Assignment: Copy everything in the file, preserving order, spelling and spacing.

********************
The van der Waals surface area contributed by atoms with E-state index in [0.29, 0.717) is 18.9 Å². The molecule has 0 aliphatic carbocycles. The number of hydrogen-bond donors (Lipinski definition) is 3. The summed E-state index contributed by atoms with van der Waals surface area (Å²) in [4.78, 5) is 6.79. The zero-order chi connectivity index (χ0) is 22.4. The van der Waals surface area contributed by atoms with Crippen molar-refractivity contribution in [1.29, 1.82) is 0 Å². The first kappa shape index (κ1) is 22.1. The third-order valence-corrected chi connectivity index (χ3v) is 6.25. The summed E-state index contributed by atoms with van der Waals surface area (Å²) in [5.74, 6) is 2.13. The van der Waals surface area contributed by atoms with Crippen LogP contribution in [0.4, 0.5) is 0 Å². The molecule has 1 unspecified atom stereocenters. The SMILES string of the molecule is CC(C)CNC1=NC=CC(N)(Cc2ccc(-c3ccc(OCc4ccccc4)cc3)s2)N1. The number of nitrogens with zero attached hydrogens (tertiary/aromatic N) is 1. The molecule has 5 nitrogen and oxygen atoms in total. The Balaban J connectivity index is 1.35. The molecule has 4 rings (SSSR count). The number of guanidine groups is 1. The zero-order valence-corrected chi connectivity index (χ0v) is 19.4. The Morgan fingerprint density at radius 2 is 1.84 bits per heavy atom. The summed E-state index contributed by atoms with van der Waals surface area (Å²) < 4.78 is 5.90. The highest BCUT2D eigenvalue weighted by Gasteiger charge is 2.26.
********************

The van der Waals surface area contributed by atoms with E-state index in [0.29, 0.717) is 18.9 Å². The molecule has 0 aliphatic carbocycles. The number of hydrogen-bond donors (Lipinski definition) is 3. The summed E-state index contributed by atoms with van der Waals surface area (Å²) in [4.78, 5) is 6.79. The zero-order chi connectivity index (χ0) is 22.4. The van der Waals surface area contributed by atoms with Crippen molar-refractivity contribution in [1.29, 1.82) is 0 Å². The first kappa shape index (κ1) is 22.1. The third-order valence-corrected chi connectivity index (χ3v) is 6.25. The summed E-state index contributed by atoms with van der Waals surface area (Å²) in [5.74, 6) is 2.13. The van der Waals surface area contributed by atoms with Crippen LogP contribution in [0.4, 0.5) is 0 Å². The molecule has 1 unspecified atom stereocenters. The SMILES string of the molecule is CC(C)CNC1=NC=CC(N)(Cc2ccc(-c3ccc(OCc4ccccc4)cc3)s2)N1. The number of nitrogens with zero attached hydrogens (tertiary/aromatic N) is 1. The molecule has 5 nitrogen and oxygen atoms in total. The Balaban J connectivity index is 1.35. The molecule has 4 rings (SSSR count). The number of guanidine groups is 1. The zero-order valence-corrected chi connectivity index (χ0v) is 19.4. The Morgan fingerprint density at radius 2 is 1.84 bits per heavy atom. The summed E-state index contributed by atoms with van der Waals surface area (Å²) < 4.78 is 5.90. The highest BCUT2D eigenvalue weighted by Gasteiger charge is 2.26.